The characters in Promised Land, Harvey Huddleston's new play at the American Theatre of Actors, are all looking for a better life. Each one is hanging onto the thin thread of hope that imbues them with the certainty that better days lie ahead. But sometimes hope, however fervent, just isn't enough to break through the aches and pains of everyday life and make those better days actually happen.
Robbed of his sight and his only son in a farming accident, E.L. Sullins (David Mazzeo) can only cling to his business - selling land in the Ozarks - and his dream of starting a retreat for the blind. He wants the blind to live with as much dignity as those with sight, and he'll mow down the dreams of anyone who gets in his way, whether it's his wife Robby (Lynne McCollough) or young friend and almost surrogate son Charley Parker (Mathew Faber).
One can't argue the intensity of E.L.'s character as Huddleston has created him; the idea of having so much stripped away that grasping any lingering hint of hope is all that keeps you going is a strong one. But Huddleston's script is too busy, incorporating characters like the friendly law officer Elmer (Bruce McKinnon), or Charley's girlfriend Betty (Emily Sproch), or her violent father without developing them properly.
When E. L. is eventually left alone to reflect on the remains of his tattered life (as was inevitable from the beginning), Huddleston has already displayed his skill at incorporating a dazzling array of clichés and familiar ideas. E.L. is a compulsive drinker and smoker, his troubles with his wife predate his accident, a night of revelry lands him in the hospital... The downward spiral of E.L.'s life has been so compressed into the course of the play that none of it feels real, and little of it has a dramatic impact.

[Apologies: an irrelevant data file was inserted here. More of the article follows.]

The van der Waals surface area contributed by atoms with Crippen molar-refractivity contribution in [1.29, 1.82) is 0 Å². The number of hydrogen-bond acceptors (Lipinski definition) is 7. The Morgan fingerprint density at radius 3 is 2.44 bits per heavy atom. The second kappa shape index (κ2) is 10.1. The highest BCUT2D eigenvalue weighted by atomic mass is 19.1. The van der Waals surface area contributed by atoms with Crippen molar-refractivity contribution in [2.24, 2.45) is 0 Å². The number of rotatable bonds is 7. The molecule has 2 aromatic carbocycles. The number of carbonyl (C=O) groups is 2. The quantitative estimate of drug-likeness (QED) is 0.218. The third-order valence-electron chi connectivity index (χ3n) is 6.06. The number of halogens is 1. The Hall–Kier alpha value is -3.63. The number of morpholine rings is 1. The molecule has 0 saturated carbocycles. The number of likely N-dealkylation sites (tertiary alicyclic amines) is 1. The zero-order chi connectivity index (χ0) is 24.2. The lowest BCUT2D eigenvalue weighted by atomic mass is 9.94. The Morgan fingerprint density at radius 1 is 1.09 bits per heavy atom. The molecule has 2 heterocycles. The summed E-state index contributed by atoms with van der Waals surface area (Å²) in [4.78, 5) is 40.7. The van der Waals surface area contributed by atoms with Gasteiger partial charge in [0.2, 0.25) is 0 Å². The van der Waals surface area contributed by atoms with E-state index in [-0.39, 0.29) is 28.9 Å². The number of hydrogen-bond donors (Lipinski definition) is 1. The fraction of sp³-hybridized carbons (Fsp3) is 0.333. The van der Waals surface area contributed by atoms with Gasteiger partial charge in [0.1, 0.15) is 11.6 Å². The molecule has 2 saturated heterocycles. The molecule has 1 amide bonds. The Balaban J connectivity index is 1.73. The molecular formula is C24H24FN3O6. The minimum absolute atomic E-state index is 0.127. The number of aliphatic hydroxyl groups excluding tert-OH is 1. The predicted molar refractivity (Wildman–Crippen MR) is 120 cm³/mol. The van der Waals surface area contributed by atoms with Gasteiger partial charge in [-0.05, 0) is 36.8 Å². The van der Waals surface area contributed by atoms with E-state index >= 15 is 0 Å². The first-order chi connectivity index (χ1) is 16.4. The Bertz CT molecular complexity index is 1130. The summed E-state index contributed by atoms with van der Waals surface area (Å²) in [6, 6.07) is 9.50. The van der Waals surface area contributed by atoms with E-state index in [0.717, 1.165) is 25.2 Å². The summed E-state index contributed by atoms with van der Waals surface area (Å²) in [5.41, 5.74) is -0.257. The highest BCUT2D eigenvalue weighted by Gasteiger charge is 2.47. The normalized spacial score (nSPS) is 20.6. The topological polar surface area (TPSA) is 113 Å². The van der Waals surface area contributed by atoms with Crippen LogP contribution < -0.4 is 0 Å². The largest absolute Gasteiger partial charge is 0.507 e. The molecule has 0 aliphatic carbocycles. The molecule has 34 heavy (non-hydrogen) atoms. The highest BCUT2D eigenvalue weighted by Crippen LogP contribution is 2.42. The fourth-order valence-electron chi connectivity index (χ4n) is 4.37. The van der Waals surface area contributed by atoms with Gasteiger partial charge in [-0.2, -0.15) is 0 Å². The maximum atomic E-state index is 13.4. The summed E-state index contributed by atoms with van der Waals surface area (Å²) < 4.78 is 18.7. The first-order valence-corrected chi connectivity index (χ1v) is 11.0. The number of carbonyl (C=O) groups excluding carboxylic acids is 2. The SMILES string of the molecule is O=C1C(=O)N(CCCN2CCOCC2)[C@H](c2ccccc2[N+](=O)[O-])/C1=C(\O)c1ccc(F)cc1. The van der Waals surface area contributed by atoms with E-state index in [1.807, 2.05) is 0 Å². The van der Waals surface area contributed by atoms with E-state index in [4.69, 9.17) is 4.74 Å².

These problems aren't helped by Tom Dybek's direction, which is alternately ponderous and unfocused. Andrew Donovan's attractively shabby real estate office set and Richard Lichte's lights do help, as does McCullough's particularly fine performance, which finds impressive depths of feeling in Huddleston's frequently predictable and surface-level dialogue. Sproch uses her youthful vivacity as Betty to give the play a shot in the arm during her scenes.
But it's Mazzeo's performance on which Promised Land turns, and he's only intermittently effective. He portrays E.L.'s blindness quite convincingly, but can't make vivid enough emotional sense of his character's mood swings to give the play the momentum it needs to survive an often glacial second act. His breakdown scene, so key to the play, is practically interminable, and never successfully ties together the disparate elements of character Huddleston has introduced. That it's followed by a scene including an almost laughably unrealistic sex act doesn't help matters.
It's likely that moment, like so many others in Promised Land, would benefit from being surrounded by a tighter play populated with more specific characters. Huddleston's passion for his subject shines through his often troublesome (and tiresome) play and suggests that he's on the right track at identifying the nature of the fragile bonds between people and oneself. But overall, Promised Land, like the characters it presents, hasn't yet found what it's searching for.
The Red Earth Ensemble, in association with Focus Productions